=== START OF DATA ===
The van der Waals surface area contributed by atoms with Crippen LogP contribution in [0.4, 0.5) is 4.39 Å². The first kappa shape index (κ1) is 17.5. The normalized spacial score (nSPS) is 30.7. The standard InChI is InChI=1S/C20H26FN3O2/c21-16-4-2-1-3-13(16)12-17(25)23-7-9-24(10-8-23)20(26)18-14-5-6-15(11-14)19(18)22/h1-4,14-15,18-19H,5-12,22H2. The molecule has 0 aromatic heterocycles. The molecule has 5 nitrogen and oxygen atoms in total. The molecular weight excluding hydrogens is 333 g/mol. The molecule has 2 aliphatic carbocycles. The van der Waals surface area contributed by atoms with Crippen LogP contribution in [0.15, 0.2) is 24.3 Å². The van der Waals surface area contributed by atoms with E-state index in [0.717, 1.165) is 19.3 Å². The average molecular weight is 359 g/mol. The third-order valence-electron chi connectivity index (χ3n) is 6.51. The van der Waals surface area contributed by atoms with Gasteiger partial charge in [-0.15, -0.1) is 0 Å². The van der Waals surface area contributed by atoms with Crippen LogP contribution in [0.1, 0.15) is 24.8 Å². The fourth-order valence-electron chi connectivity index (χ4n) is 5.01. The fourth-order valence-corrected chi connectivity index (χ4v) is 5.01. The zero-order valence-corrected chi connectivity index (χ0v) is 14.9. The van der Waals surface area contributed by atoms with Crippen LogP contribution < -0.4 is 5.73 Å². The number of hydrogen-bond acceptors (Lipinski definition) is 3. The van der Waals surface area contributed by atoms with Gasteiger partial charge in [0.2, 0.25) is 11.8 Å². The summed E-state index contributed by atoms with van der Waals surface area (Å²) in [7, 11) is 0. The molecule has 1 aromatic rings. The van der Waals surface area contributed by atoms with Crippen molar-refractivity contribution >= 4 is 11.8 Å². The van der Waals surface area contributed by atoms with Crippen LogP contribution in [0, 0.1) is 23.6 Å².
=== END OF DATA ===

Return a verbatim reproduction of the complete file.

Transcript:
The van der Waals surface area contributed by atoms with Crippen LogP contribution in [0.4, 0.5) is 4.39 Å². The first kappa shape index (κ1) is 17.5. The normalized spacial score (nSPS) is 30.7. The standard InChI is InChI=1S/C20H26FN3O2/c21-16-4-2-1-3-13(16)12-17(25)23-7-9-24(10-8-23)20(26)18-14-5-6-15(11-14)19(18)22/h1-4,14-15,18-19H,5-12,22H2. The molecule has 0 aromatic heterocycles. The molecule has 5 nitrogen and oxygen atoms in total. The molecular weight excluding hydrogens is 333 g/mol. The molecule has 2 aliphatic carbocycles. The van der Waals surface area contributed by atoms with Crippen LogP contribution in [0.15, 0.2) is 24.3 Å². The van der Waals surface area contributed by atoms with E-state index in [0.717, 1.165) is 19.3 Å². The average molecular weight is 359 g/mol. The third-order valence-electron chi connectivity index (χ3n) is 6.51. The van der Waals surface area contributed by atoms with Gasteiger partial charge in [-0.15, -0.1) is 0 Å². The van der Waals surface area contributed by atoms with Crippen LogP contribution in [0.1, 0.15) is 24.8 Å². The fourth-order valence-electron chi connectivity index (χ4n) is 5.01. The fourth-order valence-corrected chi connectivity index (χ4v) is 5.01. The zero-order valence-corrected chi connectivity index (χ0v) is 14.9. The van der Waals surface area contributed by atoms with Crippen LogP contribution < -0.4 is 5.73 Å². The number of hydrogen-bond acceptors (Lipinski definition) is 3. The van der Waals surface area contributed by atoms with Gasteiger partial charge in [0.2, 0.25) is 11.8 Å². The summed E-state index contributed by atoms with van der Waals surface area (Å²) in [7, 11) is 0. The molecule has 1 aromatic rings. The van der Waals surface area contributed by atoms with Crippen molar-refractivity contribution >= 4 is 11.8 Å². The van der Waals surface area contributed by atoms with Crippen LogP contribution in [0, 0.1) is 23.6 Å².